Cryoanalgesia – The Cool Foot Pain Solution

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If you or a loved one are suffering from a foot anomaly, consider asking your doctor or health care provider about cryoanalgesia. Cryoanalgesia is a minimally invasive procedure that works by applying low temperature to the painful tissues in the foot and/or ankle. The benefits are that it will cause long term relief. Recovery is also fast because sutures are not used.


  • Plantar Fasciitis
  • Achilles Tendinitis
  • Sever’s Disease
  • Heel Spur
  • Heel Bursitis
  • Stress Fracture
  • Tarsal Tunnel


Common Causes

  • Instability in the feet
  • Arch flattens with applied weight
  • Inflammation of heel ligament(s)
  • Growth center still open before heel has matured
  • Inflammation along the calcaneal apophysis
  • Putting excessive stress on the foot bones
  • Flat feet
  • Tendonitis
  • Ganglionic Cyst
  • Foot or ankle injury



With all the conditions, mild to heavy pain can be felt, and should be checked by a health professional to diagnose the problem. There are many methods in dealing with one’s foot, heel, and ankle problem; such as resting your feet on a flat surface, stretching, and/or taking pain medication. However, if these methods are only providing temporary relief, consider looking into foot, ankle, and healing centers that offer cryoanalgesia. The cryoanalgesia johnson county ks center has a medical staff that wants to help people end their foot pains.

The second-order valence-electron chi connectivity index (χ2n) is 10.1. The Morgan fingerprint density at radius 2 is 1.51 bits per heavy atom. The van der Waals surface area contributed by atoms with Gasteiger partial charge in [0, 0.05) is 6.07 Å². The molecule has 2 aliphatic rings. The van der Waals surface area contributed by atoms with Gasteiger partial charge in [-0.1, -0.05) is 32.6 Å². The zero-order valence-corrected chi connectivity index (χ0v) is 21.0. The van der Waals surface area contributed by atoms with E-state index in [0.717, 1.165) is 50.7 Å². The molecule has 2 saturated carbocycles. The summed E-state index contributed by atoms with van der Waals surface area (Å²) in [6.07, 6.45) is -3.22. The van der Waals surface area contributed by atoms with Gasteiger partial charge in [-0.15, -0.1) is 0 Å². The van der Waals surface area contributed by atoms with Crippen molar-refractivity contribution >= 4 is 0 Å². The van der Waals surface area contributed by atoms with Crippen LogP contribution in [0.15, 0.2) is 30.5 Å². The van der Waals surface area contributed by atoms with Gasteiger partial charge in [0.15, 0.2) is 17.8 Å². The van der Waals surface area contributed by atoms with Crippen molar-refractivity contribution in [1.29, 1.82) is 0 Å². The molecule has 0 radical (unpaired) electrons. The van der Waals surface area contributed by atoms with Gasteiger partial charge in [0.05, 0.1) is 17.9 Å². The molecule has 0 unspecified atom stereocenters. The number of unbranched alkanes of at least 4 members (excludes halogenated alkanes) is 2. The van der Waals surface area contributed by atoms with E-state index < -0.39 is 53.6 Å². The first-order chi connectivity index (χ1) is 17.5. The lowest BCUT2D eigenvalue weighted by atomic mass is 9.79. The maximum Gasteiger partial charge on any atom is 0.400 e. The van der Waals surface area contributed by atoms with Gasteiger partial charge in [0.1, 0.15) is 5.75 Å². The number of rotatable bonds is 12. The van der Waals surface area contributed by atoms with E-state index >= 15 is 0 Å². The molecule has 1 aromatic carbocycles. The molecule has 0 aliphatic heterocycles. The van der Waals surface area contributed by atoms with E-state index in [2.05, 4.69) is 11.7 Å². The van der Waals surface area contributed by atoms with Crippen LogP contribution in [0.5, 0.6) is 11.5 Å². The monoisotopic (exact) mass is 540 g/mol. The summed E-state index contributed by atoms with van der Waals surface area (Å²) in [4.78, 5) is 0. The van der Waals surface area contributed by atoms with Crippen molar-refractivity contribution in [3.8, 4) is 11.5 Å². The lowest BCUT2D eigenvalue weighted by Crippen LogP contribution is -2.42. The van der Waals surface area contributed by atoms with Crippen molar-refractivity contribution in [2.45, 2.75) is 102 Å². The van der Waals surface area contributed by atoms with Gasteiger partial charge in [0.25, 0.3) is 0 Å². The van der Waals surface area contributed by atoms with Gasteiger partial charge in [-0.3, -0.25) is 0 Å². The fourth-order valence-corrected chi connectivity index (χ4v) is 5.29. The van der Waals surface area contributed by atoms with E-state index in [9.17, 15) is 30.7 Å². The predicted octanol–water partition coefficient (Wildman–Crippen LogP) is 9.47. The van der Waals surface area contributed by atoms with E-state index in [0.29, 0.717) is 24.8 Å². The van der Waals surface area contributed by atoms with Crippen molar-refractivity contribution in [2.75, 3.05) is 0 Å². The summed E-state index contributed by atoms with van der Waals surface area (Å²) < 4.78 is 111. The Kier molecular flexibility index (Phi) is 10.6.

One of the doctors at the foot, ankle, and heel center in North Kansas City, Dr. Mark Green, DPM, quoted about the experiences of patients after they undergo cryoanalgesia. Dr. Mark Green proclaimed, “I find that most patients report a 50{244b3d1afec9be1016c6d8ab00c5cd08c4b5d0c95a79ade59c1aa02bf5fc5034} improvement in their pain level after only a few days, that continues to improve over the next several weeks. Most patients have little to no pain within a month of the procedure.” The procedure is so effective because it creates a sort of nerve block that is like local anesthetics, but is lasts for a longer period of time, eliminating pain from the area. For the procedure, a small needle is used to inject a local anesthetic to numb the skin. A small incision is made and then a small probe is inserted. When the probe is in place, a machine connected to the probe will be turned on and a small ball of ice will form around the tip of the probe. Freezing the nerve results in an interruption of the signal of the pain impulse. The probe is then removed, and a patch/band-aid applied over the incision. The process is not very long, only lasting for 15-30 minutes, making it easier to schedule around one’s busy life. Risks are possible: pain in the area with the needle, temporary numbness, and/or increased pain.

If pain is what you wish to get rid of, and a health care professional recommends it, consider undergoing cryoanalgesia.